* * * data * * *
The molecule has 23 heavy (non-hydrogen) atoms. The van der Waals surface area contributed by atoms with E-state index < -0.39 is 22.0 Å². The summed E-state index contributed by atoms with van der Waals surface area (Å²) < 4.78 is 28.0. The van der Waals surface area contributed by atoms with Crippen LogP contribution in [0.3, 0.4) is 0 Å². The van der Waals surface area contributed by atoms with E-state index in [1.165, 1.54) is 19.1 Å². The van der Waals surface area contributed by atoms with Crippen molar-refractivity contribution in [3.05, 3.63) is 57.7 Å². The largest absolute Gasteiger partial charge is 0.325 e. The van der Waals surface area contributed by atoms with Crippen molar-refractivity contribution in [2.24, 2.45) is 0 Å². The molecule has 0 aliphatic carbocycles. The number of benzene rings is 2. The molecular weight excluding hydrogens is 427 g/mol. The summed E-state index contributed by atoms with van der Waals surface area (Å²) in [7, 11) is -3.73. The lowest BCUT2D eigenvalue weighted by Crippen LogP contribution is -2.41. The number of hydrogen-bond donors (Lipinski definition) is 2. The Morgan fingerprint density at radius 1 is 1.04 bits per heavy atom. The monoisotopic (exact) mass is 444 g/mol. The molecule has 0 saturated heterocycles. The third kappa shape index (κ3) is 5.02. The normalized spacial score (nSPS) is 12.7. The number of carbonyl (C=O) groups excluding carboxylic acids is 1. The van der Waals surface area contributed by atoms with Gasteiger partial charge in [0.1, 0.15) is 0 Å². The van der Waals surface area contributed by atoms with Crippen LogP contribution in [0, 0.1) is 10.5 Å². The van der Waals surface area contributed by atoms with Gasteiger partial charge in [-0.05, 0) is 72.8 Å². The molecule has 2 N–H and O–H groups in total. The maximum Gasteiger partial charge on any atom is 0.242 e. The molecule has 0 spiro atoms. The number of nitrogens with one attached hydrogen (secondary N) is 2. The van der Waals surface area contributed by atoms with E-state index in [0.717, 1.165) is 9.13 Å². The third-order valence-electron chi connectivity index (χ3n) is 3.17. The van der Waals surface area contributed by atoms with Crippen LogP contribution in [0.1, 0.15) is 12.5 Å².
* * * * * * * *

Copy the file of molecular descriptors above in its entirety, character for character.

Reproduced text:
The molecule has 23 heavy (non-hydrogen) atoms. The van der Waals surface area contributed by atoms with E-state index < -0.39 is 22.0 Å². The summed E-state index contributed by atoms with van der Waals surface area (Å²) < 4.78 is 28.0. The van der Waals surface area contributed by atoms with Crippen LogP contribution in [0.3, 0.4) is 0 Å². The van der Waals surface area contributed by atoms with E-state index in [1.165, 1.54) is 19.1 Å². The van der Waals surface area contributed by atoms with Crippen molar-refractivity contribution in [3.05, 3.63) is 57.7 Å². The largest absolute Gasteiger partial charge is 0.325 e. The van der Waals surface area contributed by atoms with Crippen molar-refractivity contribution in [2.24, 2.45) is 0 Å². The molecule has 0 aliphatic carbocycles. The number of benzene rings is 2. The molecular weight excluding hydrogens is 427 g/mol. The summed E-state index contributed by atoms with van der Waals surface area (Å²) in [7, 11) is -3.73. The lowest BCUT2D eigenvalue weighted by Crippen LogP contribution is -2.41. The number of hydrogen-bond donors (Lipinski definition) is 2. The Morgan fingerprint density at radius 1 is 1.04 bits per heavy atom. The monoisotopic (exact) mass is 444 g/mol. The molecule has 0 saturated heterocycles. The third kappa shape index (κ3) is 5.02. The normalized spacial score (nSPS) is 12.7. The number of carbonyl (C=O) groups excluding carboxylic acids is 1. The van der Waals surface area contributed by atoms with Gasteiger partial charge in [0.1, 0.15) is 0 Å². The van der Waals surface area contributed by atoms with Crippen LogP contribution in [0, 0.1) is 10.5 Å². The van der Waals surface area contributed by atoms with Gasteiger partial charge in [-0.05, 0) is 72.8 Å². The molecule has 2 N–H and O–H groups in total. The maximum Gasteiger partial charge on any atom is 0.242 e. The molecule has 0 spiro atoms. The number of nitrogens with one attached hydrogen (secondary N) is 2. The van der Waals surface area contributed by atoms with E-state index in [0.717, 1.165) is 9.13 Å². The third-order valence-electron chi connectivity index (χ3n) is 3.17. The van der Waals surface area contributed by atoms with Crippen LogP contribution in [0.1, 0.15) is 12.5 Å².